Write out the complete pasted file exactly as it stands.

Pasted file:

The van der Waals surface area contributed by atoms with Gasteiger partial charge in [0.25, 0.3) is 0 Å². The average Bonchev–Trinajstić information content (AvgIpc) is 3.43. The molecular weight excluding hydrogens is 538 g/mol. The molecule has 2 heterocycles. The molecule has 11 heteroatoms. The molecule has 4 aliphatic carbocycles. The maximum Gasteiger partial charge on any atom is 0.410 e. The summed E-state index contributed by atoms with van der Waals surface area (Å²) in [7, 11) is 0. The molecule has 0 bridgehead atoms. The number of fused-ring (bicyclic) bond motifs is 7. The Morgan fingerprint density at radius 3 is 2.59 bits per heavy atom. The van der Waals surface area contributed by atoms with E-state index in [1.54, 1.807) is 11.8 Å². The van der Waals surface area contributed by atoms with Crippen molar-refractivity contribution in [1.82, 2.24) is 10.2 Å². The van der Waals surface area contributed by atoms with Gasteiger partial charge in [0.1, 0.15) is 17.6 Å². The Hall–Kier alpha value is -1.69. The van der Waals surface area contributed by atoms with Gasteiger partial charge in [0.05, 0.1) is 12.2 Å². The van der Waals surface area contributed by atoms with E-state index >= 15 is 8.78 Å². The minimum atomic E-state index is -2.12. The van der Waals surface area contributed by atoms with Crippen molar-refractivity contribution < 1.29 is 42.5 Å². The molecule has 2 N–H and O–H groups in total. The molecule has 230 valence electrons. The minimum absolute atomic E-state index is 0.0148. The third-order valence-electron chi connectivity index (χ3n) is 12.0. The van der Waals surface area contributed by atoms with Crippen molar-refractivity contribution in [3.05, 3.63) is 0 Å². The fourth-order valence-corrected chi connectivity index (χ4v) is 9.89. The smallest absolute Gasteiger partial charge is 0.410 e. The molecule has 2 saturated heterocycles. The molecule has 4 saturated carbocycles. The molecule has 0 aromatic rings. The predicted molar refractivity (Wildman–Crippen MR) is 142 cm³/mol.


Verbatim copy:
The van der Waals surface area contributed by atoms with Gasteiger partial charge in [0.25, 0.3) is 0 Å². The average Bonchev–Trinajstić information content (AvgIpc) is 3.43. The molecular weight excluding hydrogens is 538 g/mol. The molecule has 2 heterocycles. The molecule has 11 heteroatoms. The molecule has 4 aliphatic carbocycles. The maximum Gasteiger partial charge on any atom is 0.410 e. The summed E-state index contributed by atoms with van der Waals surface area (Å²) in [7, 11) is 0. The molecule has 0 bridgehead atoms. The number of fused-ring (bicyclic) bond motifs is 7. The Morgan fingerprint density at radius 3 is 2.59 bits per heavy atom. The van der Waals surface area contributed by atoms with E-state index in [1.54, 1.807) is 11.8 Å². The van der Waals surface area contributed by atoms with Crippen molar-refractivity contribution in [1.82, 2.24) is 10.2 Å². The van der Waals surface area contributed by atoms with Gasteiger partial charge in [0.1, 0.15) is 17.6 Å². The Hall–Kier alpha value is -1.69. The van der Waals surface area contributed by atoms with Gasteiger partial charge in [0.05, 0.1) is 12.2 Å². The van der Waals surface area contributed by atoms with E-state index >= 15 is 8.78 Å². The minimum atomic E-state index is -2.12. The van der Waals surface area contributed by atoms with Crippen molar-refractivity contribution < 1.29 is 42.5 Å². The molecule has 2 N–H and O–H groups in total. The molecule has 230 valence electrons. The minimum absolute atomic E-state index is 0.0148. The third-order valence-electron chi connectivity index (χ3n) is 12.0. The van der Waals surface area contributed by atoms with Crippen molar-refractivity contribution in [3.05, 3.63) is 0 Å². The fourth-order valence-corrected chi connectivity index (χ4v) is 9.89. The smallest absolute Gasteiger partial charge is 0.410 e. The molecule has 2 saturated heterocycles. The molecule has 4 saturated carbocycles. The molecule has 0 aromatic rings. The predicted molar refractivity (Wildman–Crippen MR) is 142 cm³/mol.